It would give us more control if we develop a module that works directly with psycopg2, where we could fully handle the postgres-python (and viceversa) mapping of arrays. This module will also (probably) help us fix format issues when aggregating records of date like data types. See issues #2962, #2966. Custom adapters for date-related data types are discussed in the psycopg2 documentation, as some exact mappings are not possible [3].

This option will however, require more time both for planning and implementation, as this would be a new way of implementing a data type in Mathesar, possibly requiring modifications in several parts of the backend code; e.g. integration in the codebase will be more complex. Moreover, it works mostly on Python’s side, meaning we are not enforcing anything on the DB side.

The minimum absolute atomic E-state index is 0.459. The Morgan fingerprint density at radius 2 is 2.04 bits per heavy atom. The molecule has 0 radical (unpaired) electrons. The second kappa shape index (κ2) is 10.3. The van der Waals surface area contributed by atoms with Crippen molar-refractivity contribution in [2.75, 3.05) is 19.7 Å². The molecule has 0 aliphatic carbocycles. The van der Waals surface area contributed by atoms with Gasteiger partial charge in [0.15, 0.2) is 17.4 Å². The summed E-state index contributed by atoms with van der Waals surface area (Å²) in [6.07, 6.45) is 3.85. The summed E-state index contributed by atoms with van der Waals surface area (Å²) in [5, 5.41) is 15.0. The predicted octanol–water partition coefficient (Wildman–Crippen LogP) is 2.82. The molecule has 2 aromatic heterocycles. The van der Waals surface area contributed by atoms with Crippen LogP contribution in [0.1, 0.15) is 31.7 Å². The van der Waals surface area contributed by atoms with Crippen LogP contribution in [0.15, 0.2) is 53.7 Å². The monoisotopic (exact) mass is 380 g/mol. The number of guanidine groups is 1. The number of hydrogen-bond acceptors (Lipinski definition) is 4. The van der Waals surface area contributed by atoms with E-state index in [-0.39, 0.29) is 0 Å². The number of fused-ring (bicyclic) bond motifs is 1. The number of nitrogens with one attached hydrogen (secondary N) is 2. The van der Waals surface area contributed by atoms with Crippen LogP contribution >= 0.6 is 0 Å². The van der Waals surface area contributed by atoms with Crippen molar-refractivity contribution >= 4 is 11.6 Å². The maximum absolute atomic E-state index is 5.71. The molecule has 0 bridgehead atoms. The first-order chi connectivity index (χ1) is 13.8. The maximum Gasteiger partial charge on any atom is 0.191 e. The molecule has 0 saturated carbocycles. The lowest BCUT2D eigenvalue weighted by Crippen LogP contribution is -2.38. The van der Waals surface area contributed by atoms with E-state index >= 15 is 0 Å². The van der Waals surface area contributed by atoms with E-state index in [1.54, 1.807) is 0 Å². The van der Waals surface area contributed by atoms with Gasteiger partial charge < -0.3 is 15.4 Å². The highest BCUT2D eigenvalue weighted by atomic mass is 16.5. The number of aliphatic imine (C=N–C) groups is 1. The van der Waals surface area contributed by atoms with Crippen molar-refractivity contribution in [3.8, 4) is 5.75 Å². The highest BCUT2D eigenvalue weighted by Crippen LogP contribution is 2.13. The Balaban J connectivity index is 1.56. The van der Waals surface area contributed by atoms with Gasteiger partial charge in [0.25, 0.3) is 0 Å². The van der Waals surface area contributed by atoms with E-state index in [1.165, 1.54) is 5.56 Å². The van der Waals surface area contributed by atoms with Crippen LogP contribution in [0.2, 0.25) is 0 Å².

Supporting n-dimensional arrays

Given that none of the ideas we had to attempt restricting arrays to 1 dimension were sucessful, we now move to consider supporting multidimensional ones.

Filters As reviewed earlier, opearations over n-dimensional arrays become confusing.

  • Length: it needs to know over what dimension to count.

    a = ARRAY[1, 1, 3] 
    # a has length=3 and dimensions=1   
    b = ARRAY[[1, 1, 1], [2, 3, 1]] 
    # b has 2 dimensions
    # for dimension 1, length=2
    # for dimension 2, length=3

  • Contains: Postgres will internally store an array as a 1-dimensional one [5], so when comparing if a multidimensional array is contained in another one, it can behave weird.

    SELECT array[[442,2],[443,2]] @> array[443,2] -- returns True
    SELECT array[[442,2],[443,2]] @> array[2,443] -- returns True too
    So, it’s like, before comparing, Postgres engine unnests the arrays involved in the comparison, and it will check if each value on the right-hand side array is present in the array to the left.